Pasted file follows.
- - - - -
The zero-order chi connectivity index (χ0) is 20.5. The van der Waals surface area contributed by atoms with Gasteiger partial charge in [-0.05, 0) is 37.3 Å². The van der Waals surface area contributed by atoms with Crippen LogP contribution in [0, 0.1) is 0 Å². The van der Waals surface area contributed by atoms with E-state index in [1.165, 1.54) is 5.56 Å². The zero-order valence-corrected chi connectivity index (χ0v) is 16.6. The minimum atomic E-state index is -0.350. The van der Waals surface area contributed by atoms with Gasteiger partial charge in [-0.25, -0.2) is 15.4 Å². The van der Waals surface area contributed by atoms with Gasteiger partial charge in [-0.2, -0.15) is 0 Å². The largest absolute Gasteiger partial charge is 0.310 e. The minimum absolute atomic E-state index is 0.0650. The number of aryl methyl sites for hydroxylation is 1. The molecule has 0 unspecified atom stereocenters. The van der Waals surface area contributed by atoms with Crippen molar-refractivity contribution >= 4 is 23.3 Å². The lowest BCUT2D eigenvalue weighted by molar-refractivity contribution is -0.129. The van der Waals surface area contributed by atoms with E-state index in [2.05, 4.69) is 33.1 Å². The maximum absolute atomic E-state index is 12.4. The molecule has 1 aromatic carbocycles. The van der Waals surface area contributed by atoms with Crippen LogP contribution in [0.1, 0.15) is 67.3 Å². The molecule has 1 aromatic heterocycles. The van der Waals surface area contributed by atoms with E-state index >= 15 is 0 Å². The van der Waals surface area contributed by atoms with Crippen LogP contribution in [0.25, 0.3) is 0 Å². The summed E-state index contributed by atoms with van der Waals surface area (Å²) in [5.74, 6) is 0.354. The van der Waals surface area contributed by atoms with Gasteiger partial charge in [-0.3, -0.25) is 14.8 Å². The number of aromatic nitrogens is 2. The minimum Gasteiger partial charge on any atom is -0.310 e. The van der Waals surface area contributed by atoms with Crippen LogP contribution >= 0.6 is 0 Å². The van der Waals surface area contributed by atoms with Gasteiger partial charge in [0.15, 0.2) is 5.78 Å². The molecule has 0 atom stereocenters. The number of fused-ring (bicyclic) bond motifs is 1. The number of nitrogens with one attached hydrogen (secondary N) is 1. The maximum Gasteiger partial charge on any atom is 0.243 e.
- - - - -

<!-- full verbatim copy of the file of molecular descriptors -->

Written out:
The zero-order chi connectivity index (χ0) is 20.5. The van der Waals surface area contributed by atoms with Gasteiger partial charge in [-0.05, 0) is 37.3 Å². The van der Waals surface area contributed by atoms with Crippen LogP contribution in [0, 0.1) is 0 Å². The van der Waals surface area contributed by atoms with E-state index in [1.165, 1.54) is 5.56 Å². The zero-order valence-corrected chi connectivity index (χ0v) is 16.6. The minimum atomic E-state index is -0.350. The van der Waals surface area contributed by atoms with Gasteiger partial charge in [-0.25, -0.2) is 15.4 Å². The van der Waals surface area contributed by atoms with Gasteiger partial charge in [-0.2, -0.15) is 0 Å². The largest absolute Gasteiger partial charge is 0.310 e. The minimum absolute atomic E-state index is 0.0650. The number of aryl methyl sites for hydroxylation is 1. The molecule has 0 unspecified atom stereocenters. The van der Waals surface area contributed by atoms with Crippen molar-refractivity contribution >= 4 is 23.3 Å². The lowest BCUT2D eigenvalue weighted by molar-refractivity contribution is -0.129. The van der Waals surface area contributed by atoms with E-state index in [2.05, 4.69) is 33.1 Å². The maximum absolute atomic E-state index is 12.4. The molecule has 1 aromatic carbocycles. The van der Waals surface area contributed by atoms with Crippen LogP contribution in [0.1, 0.15) is 67.3 Å². The molecule has 1 aromatic heterocycles. The van der Waals surface area contributed by atoms with E-state index >= 15 is 0 Å². The van der Waals surface area contributed by atoms with Crippen LogP contribution in [0.25, 0.3) is 0 Å². The summed E-state index contributed by atoms with van der Waals surface area (Å²) in [5.74, 6) is 0.354. The van der Waals surface area contributed by atoms with Gasteiger partial charge in [-0.3, -0.25) is 14.8 Å². The number of aromatic nitrogens is 2. The minimum Gasteiger partial charge on any atom is -0.310 e. The van der Waals surface area contributed by atoms with Crippen LogP contribution >= 0.6 is 0 Å². The van der Waals surface area contributed by atoms with Gasteiger partial charge in [0.15, 0.2) is 5.78 Å². The molecule has 0 atom stereocenters. The number of fused-ring (bicyclic) bond motifs is 1. The number of nitrogens with one attached hydrogen (secondary N) is 1. The maximum Gasteiger partial charge on any atom is 0.243 e.